The $300k number in the report cited above is not one provided by the School Committee. At last night's meeting (Monday 11/3), the Committee discussed the reconfiguration personnel cost savings, whose estimate currently stands as follows.

    • Principal: $112,650
    • 12-month secretary: $41,016
    • Elementary teacher: $52,872
    • Elementary teacher: $99,456
    • Kindergarten teacher (0.65 FTE): $35,824
    • Kindergarten teaching assistant (17.5 hours): $13,643
    • Librarian: $55,114
    • Music teacher (0.5 FTE): $22,704
    • Guidance counselor (0.5 FTE): $47,228
    • Teaching assistants (2): $43,616
    • Custodian: $35,266
    • MCAS stipend (1): $1,963
    • SPED team leader stipend (1): $3,477
    • Student activity stipends (4): $5,892
    • Crossing guard and nursing (municipal budget): $39,000
    • Health insurance (municipal budget): $68,000
    • TOTAL: $673,121
    The transportation cost difference will not be known until the end of the school year in part due to uncertainty in fuel prices. At present, the schools have one additional noon Kindergarten run above last year's approximately 20 morning and 20 afternoon runs. The budget book amount for transportation in the current school year is $637,473, so the expected difference should not be large relative to the $673k savings above.

    Summer moving expenses and other non-personnel expenses have not been estimated, but these should be smaller than the transportation amount.

    The Committee will update this analysis as additional information becomes available.

  8. #143
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    Quote Originally Posted by Jeff Dieffenbach View Post
    The $300k number in the report cited above is not one provided by the School Committee. At last night's meeting (Monday 11/3), the Committee discussed the reconfiguration personnel cost savings, whose estimate currently stands as follows.

    • Principal: $112,650
    • 12-month secretary: $41,016
    • Elementary teacher: $52,872
    • Elementary teacher: $99,456
    • Kindergarten teacher (0.65 FTE): $35,824
    • Kindergarten teaching assistant (17.5 hours): $13,643
    • Librarian: $55,114
    • Music teacher (0.5 FTE): $22,704
    • Guidance counselor (0.5 FTE): $47,228
    • Teaching assistants (2): $43,616
    • Custodian: $35,266
    • MCAS stipend (1): $1,963
    • SPED team leader stipend (1): $3,477
    • Student activity stipends (4): $5,892
    • Crossing guard and nursing (municipal budget): $39,000
    • Health insurance (municipal budget): $68,000
    • TOTAL: $673,121
    The transportation cost difference will not be known until the end of the school year in part due to uncertainty in fuel prices. At present, the schools have one additional noon Kindergarten run above last year's approximately 20 morning and 20 afternoon runs. The budget book amount for transportation in the current school year is $637,473, so the expected difference should not be large relative to the $673k savings above.

    Summer moving expenses and other non-personnel expenses have not been estimated, but these should be smaller than the transportation amount.

    The Committee will update this analysis as additional information becomes available.
    Thanks Jeff. I look forward to this being made more fully available (in a more analytical format) with a comparison to the actual expenses of the Loker School in FY 08 and 07. Am I correct in interpreting that the range of salaries for elementary teachers ranges from $50-100K, and that a guidance counselor in the elementary schools earns $94K? Seems like a wide range.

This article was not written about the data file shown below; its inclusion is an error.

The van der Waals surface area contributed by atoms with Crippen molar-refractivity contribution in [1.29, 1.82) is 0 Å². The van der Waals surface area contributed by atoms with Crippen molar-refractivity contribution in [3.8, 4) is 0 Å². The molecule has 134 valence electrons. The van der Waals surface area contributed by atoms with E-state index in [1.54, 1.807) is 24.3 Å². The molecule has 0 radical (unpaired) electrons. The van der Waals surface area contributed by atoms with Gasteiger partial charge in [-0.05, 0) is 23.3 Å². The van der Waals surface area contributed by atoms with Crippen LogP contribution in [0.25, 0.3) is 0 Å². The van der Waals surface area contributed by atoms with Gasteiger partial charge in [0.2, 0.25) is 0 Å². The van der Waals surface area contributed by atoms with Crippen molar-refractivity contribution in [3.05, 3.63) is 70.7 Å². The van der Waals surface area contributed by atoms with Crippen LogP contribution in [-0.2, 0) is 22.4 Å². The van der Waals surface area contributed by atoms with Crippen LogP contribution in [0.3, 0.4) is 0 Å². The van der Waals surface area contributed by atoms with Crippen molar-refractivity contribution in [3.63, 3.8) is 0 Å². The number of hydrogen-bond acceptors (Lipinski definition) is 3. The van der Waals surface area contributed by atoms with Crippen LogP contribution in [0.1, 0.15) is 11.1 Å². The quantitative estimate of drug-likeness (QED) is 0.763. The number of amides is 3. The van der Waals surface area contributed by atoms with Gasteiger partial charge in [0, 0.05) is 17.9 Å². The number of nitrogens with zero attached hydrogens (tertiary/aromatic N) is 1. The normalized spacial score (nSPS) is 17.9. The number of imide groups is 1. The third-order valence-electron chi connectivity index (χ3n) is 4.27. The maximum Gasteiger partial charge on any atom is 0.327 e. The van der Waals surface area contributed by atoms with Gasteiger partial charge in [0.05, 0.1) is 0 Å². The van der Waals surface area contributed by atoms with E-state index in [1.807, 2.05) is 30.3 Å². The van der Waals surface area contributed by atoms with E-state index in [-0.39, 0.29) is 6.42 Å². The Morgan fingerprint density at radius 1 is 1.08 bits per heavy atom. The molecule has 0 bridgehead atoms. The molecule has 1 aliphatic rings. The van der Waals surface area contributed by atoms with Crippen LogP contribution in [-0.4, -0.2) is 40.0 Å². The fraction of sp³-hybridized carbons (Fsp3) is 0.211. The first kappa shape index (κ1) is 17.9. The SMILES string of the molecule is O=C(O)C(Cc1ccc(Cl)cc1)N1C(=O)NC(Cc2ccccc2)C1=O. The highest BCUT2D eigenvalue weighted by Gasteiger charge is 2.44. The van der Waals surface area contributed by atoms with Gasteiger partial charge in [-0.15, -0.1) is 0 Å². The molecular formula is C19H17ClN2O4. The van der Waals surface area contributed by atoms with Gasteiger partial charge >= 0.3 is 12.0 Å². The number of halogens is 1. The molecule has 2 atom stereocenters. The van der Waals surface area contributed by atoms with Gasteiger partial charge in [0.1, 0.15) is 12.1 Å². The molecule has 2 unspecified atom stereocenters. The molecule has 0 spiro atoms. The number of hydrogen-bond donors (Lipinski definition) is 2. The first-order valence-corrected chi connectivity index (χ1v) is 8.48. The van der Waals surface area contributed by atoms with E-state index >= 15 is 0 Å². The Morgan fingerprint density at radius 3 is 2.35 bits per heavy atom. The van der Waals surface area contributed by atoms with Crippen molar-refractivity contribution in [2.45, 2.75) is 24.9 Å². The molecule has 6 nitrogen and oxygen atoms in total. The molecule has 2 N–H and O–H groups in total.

It can be argued how many of these costs are specifically related to the reconfiguration and how many were recognized as operational savings that could be made without affecting the quality of the elementary program -- another point open to debate. I assume this review of 'non-essential' headcount will be applied to the MS and HS in the upcoming budget review.

  9. #144
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    I wouldn't trust the new savings cost from an administration that couldn't properly calculate the new bus routes to the new start/ending times of the Elementary Schools with simple math! Besides, who are these teachers that magically disappeared? Why can't Wayland make it simple for the public to understand where our money goes within the schools, like Weston does?
    The truth is, our Elementary schools are not better off for this configuration. You should have thought outside the box on this one. These numbers are not trustworthy. Don't have your party yet!

  10. #145
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    Upon reviewing the various figures being discussed here and elsewhere, I analyzed the Elementary School situation from FY 08 to FY 09 using the Budget Book and the backup documents provided by the WS Committee and Administration. Because I couldn't find actual data in detail for FY 08 (and noting that the actual results came in very close to budget in total) I felt comfortable in using FY 08 Budget as a comparison base. Further, I made sure the comparison was apples-to-apples in that only personnel costs were included and that items like custodial services and special education assistants that were reflected in the Central Office budget historically were shown here as being within the specific school budgets for both years. Again, this information is within the budget detail and not manipulated by me in any way.

    What is shown in the table below is the budget for each elementary school in FY 08 and compared to the FY 09 budget ultimately agreed to in May of 2008. I then added the figures Jeff noted above -- subtracting out the Crossing Guard and Health Benefits figures since they appear to be in the municipal and not school budget. The $673,121 becomes $566,121 in this scenario.

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    What I've assumed is that since the $566K is being counted as expenses that would've been incurred had the schools not been reconfigured, they were originally part of the budget submitted to the SC in November of 2007. There may be slight differences; e.g., probably the first budget pass was a bit higher on the edges, but not significantly.